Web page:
Doctor Raises Questions About New Sinus Treatment

You may have heard about a new procedure that helps clear the nasal passages of people who suffer from chronic sinusitis — it’s called Balloon Sinuplasty. Recently approved by the FDA, the procedure uses a tiny balloon to open blocked sinus passages, much as angioplasty uses balloons to open blocked blood vessels. But don’t be so quick to sign up — some otolaryngologists (ear, nose and throat specialists) have expressed concern that their patients may believe there’s more evidence-based research behind this treatment than there is. In fact, as yet, it’s not clear whether it works long term or even if it is really safe.

Sinuplasty is being marketed as a less invasive alternative to traditional sinus surgery. Acclarent, the private company in Menlo Park, California, that makes the device used in Sinuplasty, cites more than a dozen studies showing short-term benefits — for instance, one trial documents sinus improvements in 65 patients for two years. Yet it is important to note that when Sinuplasty reached the marketplace in 2006, it did so under somewhat lax FDA policies that regulate medical devices. That is, Acclarent did not need to prove that Sinuplasty was safe and effective in and of itself — only that the device was roughly equivalent in safety and effectiveness to similar devices that had already received FDA approval. Called “grandfathering,” this practice is now being scrutinized and may in fact be changed… but that’s not protecting anyone in the meantime.

What We Don’t Know

I spoke with Greg E. Davis, MD, MPH, assistant professor of otolaryngology-head and neck surgery at University of Washington in Seattle, who told me the evidence is insufficient, in his view, that Sinuplasty is effective over the long-term. He also said there’s a possibility that the treatment could cause harm. Sinuplasty works by creating micro-fractures in the bony openings of the sinuses in order to make the openings larger. Small fragments of bone that have the potential to lead to further blockage of the sinuses may be left behind.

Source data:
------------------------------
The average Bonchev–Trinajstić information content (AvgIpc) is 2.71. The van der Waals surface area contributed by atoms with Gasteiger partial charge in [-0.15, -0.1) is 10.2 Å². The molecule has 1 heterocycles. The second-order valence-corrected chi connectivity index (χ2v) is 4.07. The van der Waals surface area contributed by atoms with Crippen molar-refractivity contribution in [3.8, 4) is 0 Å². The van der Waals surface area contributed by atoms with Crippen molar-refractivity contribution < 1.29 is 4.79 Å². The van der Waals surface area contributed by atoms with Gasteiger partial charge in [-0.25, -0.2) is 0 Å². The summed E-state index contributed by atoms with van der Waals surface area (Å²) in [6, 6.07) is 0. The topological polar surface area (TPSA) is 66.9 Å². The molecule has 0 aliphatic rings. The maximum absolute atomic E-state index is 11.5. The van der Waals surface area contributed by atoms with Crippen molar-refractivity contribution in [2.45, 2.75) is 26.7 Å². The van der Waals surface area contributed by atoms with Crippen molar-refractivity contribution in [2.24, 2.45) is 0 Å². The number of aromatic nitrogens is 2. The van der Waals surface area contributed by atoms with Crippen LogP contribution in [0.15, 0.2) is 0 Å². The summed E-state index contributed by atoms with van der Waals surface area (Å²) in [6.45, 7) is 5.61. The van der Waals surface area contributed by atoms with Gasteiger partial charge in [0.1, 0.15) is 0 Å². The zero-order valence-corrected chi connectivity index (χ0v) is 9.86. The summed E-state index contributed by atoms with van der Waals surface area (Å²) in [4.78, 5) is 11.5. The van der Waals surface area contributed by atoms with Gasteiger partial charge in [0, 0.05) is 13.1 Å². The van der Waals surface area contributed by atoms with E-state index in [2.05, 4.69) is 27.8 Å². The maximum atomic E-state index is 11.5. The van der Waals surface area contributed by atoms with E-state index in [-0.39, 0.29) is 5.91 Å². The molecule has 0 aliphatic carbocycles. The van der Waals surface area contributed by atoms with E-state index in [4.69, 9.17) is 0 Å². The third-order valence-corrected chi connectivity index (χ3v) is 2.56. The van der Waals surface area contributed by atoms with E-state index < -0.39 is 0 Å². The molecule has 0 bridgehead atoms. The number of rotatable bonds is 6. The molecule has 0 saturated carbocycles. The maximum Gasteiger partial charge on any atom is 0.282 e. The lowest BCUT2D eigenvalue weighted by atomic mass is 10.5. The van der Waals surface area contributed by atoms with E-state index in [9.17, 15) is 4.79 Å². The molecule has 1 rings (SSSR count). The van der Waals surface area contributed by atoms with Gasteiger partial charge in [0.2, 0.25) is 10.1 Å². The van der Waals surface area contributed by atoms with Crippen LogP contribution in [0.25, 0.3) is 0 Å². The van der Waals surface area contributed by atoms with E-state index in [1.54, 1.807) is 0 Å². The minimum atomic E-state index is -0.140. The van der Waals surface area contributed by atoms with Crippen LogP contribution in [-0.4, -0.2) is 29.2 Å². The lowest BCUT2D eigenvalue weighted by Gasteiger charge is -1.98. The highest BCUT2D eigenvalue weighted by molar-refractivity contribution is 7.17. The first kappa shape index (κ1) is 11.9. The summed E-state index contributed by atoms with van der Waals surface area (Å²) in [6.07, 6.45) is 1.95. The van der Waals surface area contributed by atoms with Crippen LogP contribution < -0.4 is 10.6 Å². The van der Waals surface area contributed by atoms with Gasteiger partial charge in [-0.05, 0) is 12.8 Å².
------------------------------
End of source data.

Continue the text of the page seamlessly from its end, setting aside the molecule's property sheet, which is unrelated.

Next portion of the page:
Another issue is that medical indications for Balloon Sinuplasty haven’t been clearly established, so there is no agreed-upon set of circumstances defining when it should and should not be used. Hospitals are already promoting Balloon Sinuplasty as being the best treatment to address minor sinus problems — but without more research, we really don’t know that for sure. It is also important to be aware that Sinuplasty is more expensive than traditional sinus surgery, and your health insurer may or may not cover it.

Further Evidence Is Needed

At present, Dr. Davis says it is best to view this as one more surgical approach to treating blocked sinuses, recognizing that high-quality clinical research is needed to determine whether it fulfills its promise and has lasting benefits. If you’re considering it, be aware that the verdict isn’t yet in — and don’t forget to check whether your doctor has enough experience using the device and to learn if your health insurance will pay for it.